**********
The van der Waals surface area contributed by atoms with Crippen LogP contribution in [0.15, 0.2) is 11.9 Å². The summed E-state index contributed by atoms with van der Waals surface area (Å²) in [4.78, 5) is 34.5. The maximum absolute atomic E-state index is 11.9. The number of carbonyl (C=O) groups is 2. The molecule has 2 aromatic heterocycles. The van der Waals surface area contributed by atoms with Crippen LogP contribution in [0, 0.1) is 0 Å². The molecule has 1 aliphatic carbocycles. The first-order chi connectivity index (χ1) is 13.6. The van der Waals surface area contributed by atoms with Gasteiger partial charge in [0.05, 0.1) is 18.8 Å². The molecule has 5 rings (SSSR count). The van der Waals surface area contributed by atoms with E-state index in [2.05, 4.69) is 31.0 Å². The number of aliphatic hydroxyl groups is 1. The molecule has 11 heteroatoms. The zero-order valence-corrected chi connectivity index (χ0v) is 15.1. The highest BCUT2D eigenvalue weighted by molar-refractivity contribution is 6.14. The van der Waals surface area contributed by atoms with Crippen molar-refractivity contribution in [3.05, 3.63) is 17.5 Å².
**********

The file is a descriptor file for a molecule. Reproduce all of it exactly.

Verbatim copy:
The van der Waals surface area contributed by atoms with Crippen LogP contribution in [0.15, 0.2) is 11.9 Å². The summed E-state index contributed by atoms with van der Waals surface area (Å²) in [4.78, 5) is 34.5. The maximum absolute atomic E-state index is 11.9. The number of carbonyl (C=O) groups is 2. The molecule has 2 aromatic heterocycles. The van der Waals surface area contributed by atoms with Crippen LogP contribution in [0, 0.1) is 0 Å². The molecule has 1 aliphatic carbocycles. The first-order chi connectivity index (χ1) is 13.6. The van der Waals surface area contributed by atoms with Gasteiger partial charge in [0.05, 0.1) is 18.8 Å². The molecule has 5 rings (SSSR count). The van der Waals surface area contributed by atoms with E-state index in [2.05, 4.69) is 31.0 Å². The number of aliphatic hydroxyl groups is 1. The molecule has 11 heteroatoms. The zero-order valence-corrected chi connectivity index (χ0v) is 15.1. The highest BCUT2D eigenvalue weighted by molar-refractivity contribution is 6.14. The van der Waals surface area contributed by atoms with Crippen molar-refractivity contribution in [3.05, 3.63) is 17.5 Å².